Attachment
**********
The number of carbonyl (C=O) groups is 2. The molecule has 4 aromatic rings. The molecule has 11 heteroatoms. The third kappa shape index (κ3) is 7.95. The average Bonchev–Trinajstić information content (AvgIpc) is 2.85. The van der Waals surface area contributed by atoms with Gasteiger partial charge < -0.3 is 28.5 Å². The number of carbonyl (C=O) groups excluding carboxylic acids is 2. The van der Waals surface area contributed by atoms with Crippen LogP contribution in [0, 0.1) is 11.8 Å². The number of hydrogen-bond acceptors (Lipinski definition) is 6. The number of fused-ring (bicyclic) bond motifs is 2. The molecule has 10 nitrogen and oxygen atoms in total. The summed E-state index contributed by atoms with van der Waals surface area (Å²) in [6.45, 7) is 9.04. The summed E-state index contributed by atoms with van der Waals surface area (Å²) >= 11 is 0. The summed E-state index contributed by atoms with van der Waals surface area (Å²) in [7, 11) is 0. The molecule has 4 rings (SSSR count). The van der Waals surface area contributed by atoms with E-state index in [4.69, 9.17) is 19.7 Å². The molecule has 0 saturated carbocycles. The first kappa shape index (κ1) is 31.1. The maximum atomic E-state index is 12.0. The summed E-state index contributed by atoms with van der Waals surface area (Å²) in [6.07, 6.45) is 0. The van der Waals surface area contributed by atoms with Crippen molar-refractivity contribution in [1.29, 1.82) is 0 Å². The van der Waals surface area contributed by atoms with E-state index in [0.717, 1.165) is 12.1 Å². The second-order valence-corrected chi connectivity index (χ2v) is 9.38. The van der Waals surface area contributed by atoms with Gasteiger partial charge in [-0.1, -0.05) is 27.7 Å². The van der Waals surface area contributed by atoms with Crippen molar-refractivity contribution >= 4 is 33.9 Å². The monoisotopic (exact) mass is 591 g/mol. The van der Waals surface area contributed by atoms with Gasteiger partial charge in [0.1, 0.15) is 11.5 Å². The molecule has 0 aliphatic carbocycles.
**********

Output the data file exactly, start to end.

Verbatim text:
The number of carbonyl (C=O) groups is 2. The molecule has 4 aromatic rings. The molecule has 11 heteroatoms. The third kappa shape index (κ3) is 7.95. The average Bonchev–Trinajstić information content (AvgIpc) is 2.85. The van der Waals surface area contributed by atoms with Gasteiger partial charge < -0.3 is 28.5 Å². The number of carbonyl (C=O) groups excluding carboxylic acids is 2. The van der Waals surface area contributed by atoms with Crippen LogP contribution in [0, 0.1) is 11.8 Å². The number of hydrogen-bond acceptors (Lipinski definition) is 6. The number of fused-ring (bicyclic) bond motifs is 2. The molecule has 10 nitrogen and oxygen atoms in total. The summed E-state index contributed by atoms with van der Waals surface area (Å²) in [6.45, 7) is 9.04. The summed E-state index contributed by atoms with van der Waals surface area (Å²) >= 11 is 0. The summed E-state index contributed by atoms with van der Waals surface area (Å²) in [7, 11) is 0. The molecule has 4 rings (SSSR count). The van der Waals surface area contributed by atoms with E-state index in [4.69, 9.17) is 19.7 Å². The molecule has 0 saturated carbocycles. The first kappa shape index (κ1) is 31.1. The maximum atomic E-state index is 12.0. The summed E-state index contributed by atoms with van der Waals surface area (Å²) in [6.07, 6.45) is 0. The van der Waals surface area contributed by atoms with Crippen molar-refractivity contribution in [1.29, 1.82) is 0 Å². The van der Waals surface area contributed by atoms with E-state index in [0.717, 1.165) is 12.1 Å². The second-order valence-corrected chi connectivity index (χ2v) is 9.38. The van der Waals surface area contributed by atoms with Gasteiger partial charge in [-0.1, -0.05) is 27.7 Å². The van der Waals surface area contributed by atoms with Crippen molar-refractivity contribution >= 4 is 33.9 Å². The monoisotopic (exact) mass is 591 g/mol. The van der Waals surface area contributed by atoms with Gasteiger partial charge in [0.1, 0.15) is 11.5 Å². The molecule has 0 aliphatic carbocycles.